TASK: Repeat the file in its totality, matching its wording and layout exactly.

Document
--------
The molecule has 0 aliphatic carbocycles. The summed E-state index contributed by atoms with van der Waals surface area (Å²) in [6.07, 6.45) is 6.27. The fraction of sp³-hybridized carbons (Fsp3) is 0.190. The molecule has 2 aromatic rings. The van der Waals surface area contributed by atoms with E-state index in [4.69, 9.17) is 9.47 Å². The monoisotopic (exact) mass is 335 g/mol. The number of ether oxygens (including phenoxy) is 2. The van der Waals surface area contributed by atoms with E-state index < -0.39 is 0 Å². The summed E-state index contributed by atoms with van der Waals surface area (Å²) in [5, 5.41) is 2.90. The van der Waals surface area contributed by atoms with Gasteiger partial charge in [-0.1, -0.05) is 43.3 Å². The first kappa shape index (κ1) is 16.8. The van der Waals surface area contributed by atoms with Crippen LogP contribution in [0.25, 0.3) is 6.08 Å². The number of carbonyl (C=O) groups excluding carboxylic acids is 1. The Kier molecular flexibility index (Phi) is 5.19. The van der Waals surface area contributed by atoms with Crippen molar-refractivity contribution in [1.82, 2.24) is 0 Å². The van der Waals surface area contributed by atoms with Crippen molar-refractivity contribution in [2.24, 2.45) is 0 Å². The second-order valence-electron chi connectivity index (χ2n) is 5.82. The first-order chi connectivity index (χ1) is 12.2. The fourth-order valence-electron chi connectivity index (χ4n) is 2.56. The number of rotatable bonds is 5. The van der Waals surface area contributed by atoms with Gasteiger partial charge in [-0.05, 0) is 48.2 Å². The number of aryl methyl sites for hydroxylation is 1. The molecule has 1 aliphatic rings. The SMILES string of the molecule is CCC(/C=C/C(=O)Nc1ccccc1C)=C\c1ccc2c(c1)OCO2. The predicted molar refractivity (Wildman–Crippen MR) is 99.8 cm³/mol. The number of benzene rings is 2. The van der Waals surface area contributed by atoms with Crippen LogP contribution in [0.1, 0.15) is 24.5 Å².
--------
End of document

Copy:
The molecule has 0 aliphatic carbocycles. The summed E-state index contributed by atoms with van der Waals surface area (Å²) in [6.07, 6.45) is 6.27. The fraction of sp³-hybridized carbons (Fsp3) is 0.190. The molecule has 2 aromatic rings. The van der Waals surface area contributed by atoms with E-state index in [4.69, 9.17) is 9.47 Å². The monoisotopic (exact) mass is 335 g/mol. The number of ether oxygens (including phenoxy) is 2. The van der Waals surface area contributed by atoms with E-state index < -0.39 is 0 Å². The summed E-state index contributed by atoms with van der Waals surface area (Å²) in [5, 5.41) is 2.90. The van der Waals surface area contributed by atoms with Gasteiger partial charge in [-0.1, -0.05) is 43.3 Å². The first kappa shape index (κ1) is 16.8. The van der Waals surface area contributed by atoms with Crippen LogP contribution in [0.25, 0.3) is 6.08 Å². The number of carbonyl (C=O) groups excluding carboxylic acids is 1. The Kier molecular flexibility index (Phi) is 5.19. The van der Waals surface area contributed by atoms with Crippen molar-refractivity contribution in [1.82, 2.24) is 0 Å². The van der Waals surface area contributed by atoms with Crippen molar-refractivity contribution in [2.24, 2.45) is 0 Å². The second-order valence-electron chi connectivity index (χ2n) is 5.82. The first-order chi connectivity index (χ1) is 12.2. The fourth-order valence-electron chi connectivity index (χ4n) is 2.56. The number of rotatable bonds is 5. The van der Waals surface area contributed by atoms with Gasteiger partial charge in [-0.05, 0) is 48.2 Å². The number of aryl methyl sites for hydroxylation is 1. The molecule has 1 aliphatic rings. The SMILES string of the molecule is CCC(/C=C/C(=O)Nc1ccccc1C)=C\c1ccc2c(c1)OCO2. The predicted molar refractivity (Wildman–Crippen MR) is 99.8 cm³/mol. The number of benzene rings is 2. The van der Waals surface area contributed by atoms with Crippen LogP contribution in [0.1, 0.15) is 24.5 Å².